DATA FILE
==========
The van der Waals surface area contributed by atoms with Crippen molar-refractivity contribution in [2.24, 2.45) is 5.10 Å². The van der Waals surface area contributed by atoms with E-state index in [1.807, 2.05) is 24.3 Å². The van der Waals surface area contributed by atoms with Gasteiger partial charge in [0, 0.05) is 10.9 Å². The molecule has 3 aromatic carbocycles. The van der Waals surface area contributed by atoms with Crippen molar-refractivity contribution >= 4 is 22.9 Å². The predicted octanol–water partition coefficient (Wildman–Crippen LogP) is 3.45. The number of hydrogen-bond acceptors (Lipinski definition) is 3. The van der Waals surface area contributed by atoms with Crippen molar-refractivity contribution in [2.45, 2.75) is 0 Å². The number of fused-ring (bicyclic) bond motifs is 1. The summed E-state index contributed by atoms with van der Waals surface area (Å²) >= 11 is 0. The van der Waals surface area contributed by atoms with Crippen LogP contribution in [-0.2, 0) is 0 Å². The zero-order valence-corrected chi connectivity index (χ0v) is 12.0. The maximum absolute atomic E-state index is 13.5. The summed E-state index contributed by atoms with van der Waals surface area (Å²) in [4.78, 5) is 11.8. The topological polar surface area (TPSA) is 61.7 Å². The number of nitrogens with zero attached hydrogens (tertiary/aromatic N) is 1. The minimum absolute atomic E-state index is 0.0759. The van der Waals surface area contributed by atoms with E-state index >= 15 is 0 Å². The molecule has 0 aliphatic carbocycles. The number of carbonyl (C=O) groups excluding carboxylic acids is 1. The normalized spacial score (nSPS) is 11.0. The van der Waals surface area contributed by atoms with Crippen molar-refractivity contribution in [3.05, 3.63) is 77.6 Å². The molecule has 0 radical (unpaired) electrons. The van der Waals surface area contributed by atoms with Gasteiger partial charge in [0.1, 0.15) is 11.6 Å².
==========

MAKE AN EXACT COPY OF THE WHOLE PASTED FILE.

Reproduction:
The van der Waals surface area contributed by atoms with Crippen molar-refractivity contribution in [2.24, 2.45) is 5.10 Å². The van der Waals surface area contributed by atoms with E-state index in [1.807, 2.05) is 24.3 Å². The van der Waals surface area contributed by atoms with Gasteiger partial charge in [0, 0.05) is 10.9 Å². The molecule has 3 aromatic carbocycles. The van der Waals surface area contributed by atoms with Crippen molar-refractivity contribution >= 4 is 22.9 Å². The predicted octanol–water partition coefficient (Wildman–Crippen LogP) is 3.45. The number of hydrogen-bond acceptors (Lipinski definition) is 3. The van der Waals surface area contributed by atoms with Crippen molar-refractivity contribution in [2.45, 2.75) is 0 Å². The number of fused-ring (bicyclic) bond motifs is 1. The summed E-state index contributed by atoms with van der Waals surface area (Å²) >= 11 is 0. The van der Waals surface area contributed by atoms with Crippen LogP contribution in [-0.2, 0) is 0 Å². The zero-order valence-corrected chi connectivity index (χ0v) is 12.0. The maximum absolute atomic E-state index is 13.5. The summed E-state index contributed by atoms with van der Waals surface area (Å²) in [4.78, 5) is 11.8. The topological polar surface area (TPSA) is 61.7 Å². The number of nitrogens with zero attached hydrogens (tertiary/aromatic N) is 1. The minimum absolute atomic E-state index is 0.0759. The van der Waals surface area contributed by atoms with E-state index >= 15 is 0 Å². The molecule has 0 aliphatic carbocycles. The number of carbonyl (C=O) groups excluding carboxylic acids is 1. The normalized spacial score (nSPS) is 11.0. The van der Waals surface area contributed by atoms with Crippen molar-refractivity contribution in [3.05, 3.63) is 77.6 Å². The molecule has 0 radical (unpaired) electrons. The van der Waals surface area contributed by atoms with Gasteiger partial charge in [0.1, 0.15) is 11.6 Å².